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Economics (from the Greek οίκος [oikos], 'house', and νομος [nomos], 'rule', hence "household management") is a social science that studies the production, distribution, trade and consumption of goods and services. Economics is said to be normative when it recommends one choice over another, or when a subjective value judgment is made. Conversely, economics is said to be positive when it tries objectively to predict and explain consequences of choices, given a set of assumptions and/or a set of observations. The choice of which assumptions to make in building a model as well as which observations to highlight is, however, normative.
Economics, which focuses on measurable variables, is broadly divided into two main branches: microeconomics, which deals with individual agents, such as households and businesses, and macroeconomics, which considers the economy as a whole, in which case it considers aggregate supply and demand for money, capital and commodities. Aspects receiving particular attention in economics are resource allocation, production, distribution, trade, and competition. Economic logic is increasingly applied to any problem that involves choice under scarcity or determining economic value.
The mainstream economic paradigm is a combination of neoclassical economics and macroeconomics called the neo-classical synthesis. Various schools of heterodox economics seek to explain economic phenomena using different assumptions, formalisms or basic paradigmatic assumptions.
- 1 Definitions of economics
- 2 Areas of study in economics
- 3 Economic assumptions
- 4 Economic language and reasoning
- 5 Development of economic thought
- 6 Schools of economic thought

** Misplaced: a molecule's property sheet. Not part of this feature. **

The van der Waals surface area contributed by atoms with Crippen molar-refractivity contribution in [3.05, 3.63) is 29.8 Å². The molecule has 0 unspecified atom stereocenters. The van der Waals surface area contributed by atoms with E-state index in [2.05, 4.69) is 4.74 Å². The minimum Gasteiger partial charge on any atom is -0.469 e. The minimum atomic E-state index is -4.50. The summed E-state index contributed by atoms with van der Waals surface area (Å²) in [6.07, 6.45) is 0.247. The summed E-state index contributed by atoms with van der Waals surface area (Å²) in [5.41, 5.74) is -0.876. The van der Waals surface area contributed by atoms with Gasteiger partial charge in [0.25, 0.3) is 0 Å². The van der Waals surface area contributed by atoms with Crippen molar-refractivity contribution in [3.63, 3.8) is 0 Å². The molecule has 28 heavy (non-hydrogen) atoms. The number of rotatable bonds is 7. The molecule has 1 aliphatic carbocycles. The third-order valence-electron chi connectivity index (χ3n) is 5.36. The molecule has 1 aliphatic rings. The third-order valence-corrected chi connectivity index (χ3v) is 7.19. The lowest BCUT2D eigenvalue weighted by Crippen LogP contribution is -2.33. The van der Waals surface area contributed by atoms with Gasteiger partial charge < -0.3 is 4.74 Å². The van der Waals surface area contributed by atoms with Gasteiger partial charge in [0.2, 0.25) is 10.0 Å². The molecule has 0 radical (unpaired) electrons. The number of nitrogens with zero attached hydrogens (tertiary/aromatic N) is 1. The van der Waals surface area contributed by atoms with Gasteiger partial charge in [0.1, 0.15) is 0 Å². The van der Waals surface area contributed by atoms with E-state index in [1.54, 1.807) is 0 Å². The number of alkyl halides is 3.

- 7 Economics and other disciplines
Definitions of economics
Broadly speaking, economics is a social science, and its area of study is human activity involved in meeting needs and wants. However, beyond this there are a range of definitions, past and present which have been applied, first to the term political economy and then to the modern term economics. John Maynard Keynes once remarked that "Economics is the science of thinking." Broadly the history of the study moved from the study of "wealth" to "welfare" to the idea studying trade-offs.
The earliest definitions of political economy were simple, elegant statements defining it as the study of wealth. Adam Smith, generally regarded as the father of economics, author of An Inquiry into the Nature and Causes of the Wealth of Nations (generally known as The Wealth of Nations) defines economics simply as "The science of wealth." Smith offered another definition, "The Science relating to the laws of production, distribution and exchange." Wealth was defined as the specialization of labor which allowed a nation to produce more with its supply of labor and resources. This definition divided Smith and Hume from previous definitions which defined wealth as gold. Hume argued that gold without increased activity simply serves to raise prices.
John Stuart Mill defined economics as "The practical science of production and distribution of wealth"; this definition was adopted by the Concise Oxford Dictionary. For Mill wealth is defined as the stock of useful things.
Definitions in terms of wealth emphasize production and consumption, and do not deal with the economic activities of those not significantly involved in these two processes (for example, retired people, beggars). For economists of this period, non-productive activity is a cost on society. This interpretation gave economics a narrow focus that was rejected by many as placing wealth in the forefront and man in the background; John Ruskin referred to political economy as a "Bastard science, the science of getting riches."
Later definitions evolved to include human activity, advocating a shift toward the modern view of economics as primarily a study of man and of human welfare, not of money. Alfred Marshall in his 1890 book Principles of Economics wrote, "Political Economy or Economics is a study of mankind in the ordinary business of Life; it examines the part of the individual and social action which is most closely connected with the attainment and with the use of material requisites of well-being."